The move is being heralded as a way to finally rein in wayward drivers of cars and motorbikes, who repeatedly flout traffic laws on the premise they can just pay the fine and continue their dangerous driving habits.
From Dec 19, police officers issuing tickets for moving violations will update the details of the fine, including which driver has been caught, to a national database which every police station in the country will be able to access, Col Phakin explained.
“The system used is the same one that used in issuing e-tickets, which is already connected to the Department of Land Transport database. Any points deducted will apply to the driver anywhere in the country,” he added.
The system will see each driver appointed 12 points, with points deducted for each traffic law violation. The number of points to be deducted will vary depending on the severity of the violation, Col Phakin said.
However, the enforcement in Phuket will be rolled out in stages, he added.
“Phuket City Police Station will start using the system on Dec 19. Officers at other police stations in Phuket will start doing so after they have been trained properly in how to use the system correctly,” he explained.
Dr Wiwat Seetamanotch, Program Manager RTG-WHO (Royal Thai Government – World Health Organisation) Country Collaborative Strategy on Road Safety, which drives the national road safety plan in Thailand, explained that once traffic police have been trained properly, the system is expected to have immediate effect.
“The demerit points will be attributed automatically when traffic police enter the charge into the database. Police can enter the charge and fine on their smart devices from anywhere, even by the side of the road,” said Dr Wiwat, who well knows Phuket’s road-safety record. Only a handful of years ago he served as the Deputy Chief of the Phuket Provincial Health Office, and he still lives in Phuket.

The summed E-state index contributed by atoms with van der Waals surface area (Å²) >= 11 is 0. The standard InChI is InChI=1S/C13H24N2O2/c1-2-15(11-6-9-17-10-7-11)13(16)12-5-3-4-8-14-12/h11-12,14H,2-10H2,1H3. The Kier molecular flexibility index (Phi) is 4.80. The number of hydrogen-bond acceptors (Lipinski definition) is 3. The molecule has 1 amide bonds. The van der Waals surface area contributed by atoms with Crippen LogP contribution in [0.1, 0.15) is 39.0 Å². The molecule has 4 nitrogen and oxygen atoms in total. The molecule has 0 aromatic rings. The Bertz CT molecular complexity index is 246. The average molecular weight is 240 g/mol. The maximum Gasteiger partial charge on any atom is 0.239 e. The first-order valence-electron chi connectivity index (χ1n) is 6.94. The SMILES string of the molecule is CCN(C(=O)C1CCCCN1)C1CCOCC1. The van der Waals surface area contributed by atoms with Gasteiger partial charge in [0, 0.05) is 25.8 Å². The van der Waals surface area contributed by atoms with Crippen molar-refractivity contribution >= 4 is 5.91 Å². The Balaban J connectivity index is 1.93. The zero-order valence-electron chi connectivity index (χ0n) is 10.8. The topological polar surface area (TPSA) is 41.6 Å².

However, some final adjustments still need to be made before a final order from Bangkok is expected, Dr Wiwat added.
“At our most recent public hearing on this on Nov 12, about 70% of the demerit points to be deducted were agreed on. We need to adjust a few more. We are waiting for the Royal Thai Police make the necessary amendments to the regulations. The number of points to be deducted will be finalised and approved in the coming week,” he told The Phuket News on Monday (Dec 2).
Most importantly, drivers who lose all 12 points will automatically be banned from driving for 90 days.
Any person caught driving while their licence is suspended will soon have to face the new penalty for driving without a valid licence – up to three months in jail or a fine of up to B10,000, or both.
The existing fine is up to 30 days in prison or a fine of up to B1,000, or both – but rarely fully enforced.
“The new penalty is being added to the redrafted regulations, which is expected to come into force early in the new year,” Dr Wiwat said.
Any drivers whose licences are suspended must undergo mandatory refresher courses in order to have their licences re-instated, he added.
“At this stage, once demerit points have been accrued, the points lost will not be restored until one year after the offence,” Dr Wiwat noted.
The Royal Thai Police will launch a new application called “Khap Dee” - which translates to “Drive Well” or “Good Driving” – so drivers can confirm how many points they have left on their licences.
“It will be available for download by the end of December. People will be ale to see their own demerit points,” Dr Wiwat said.
“Road accidents happen every day – and they are killing people. They can’t just pay the fine and ignore their bad driving habits anymore,” Dr Wiwat said.
“This is about human behavior while driving, which is risky and unsafe. This needs to change, so we can make our roads safer,” he said.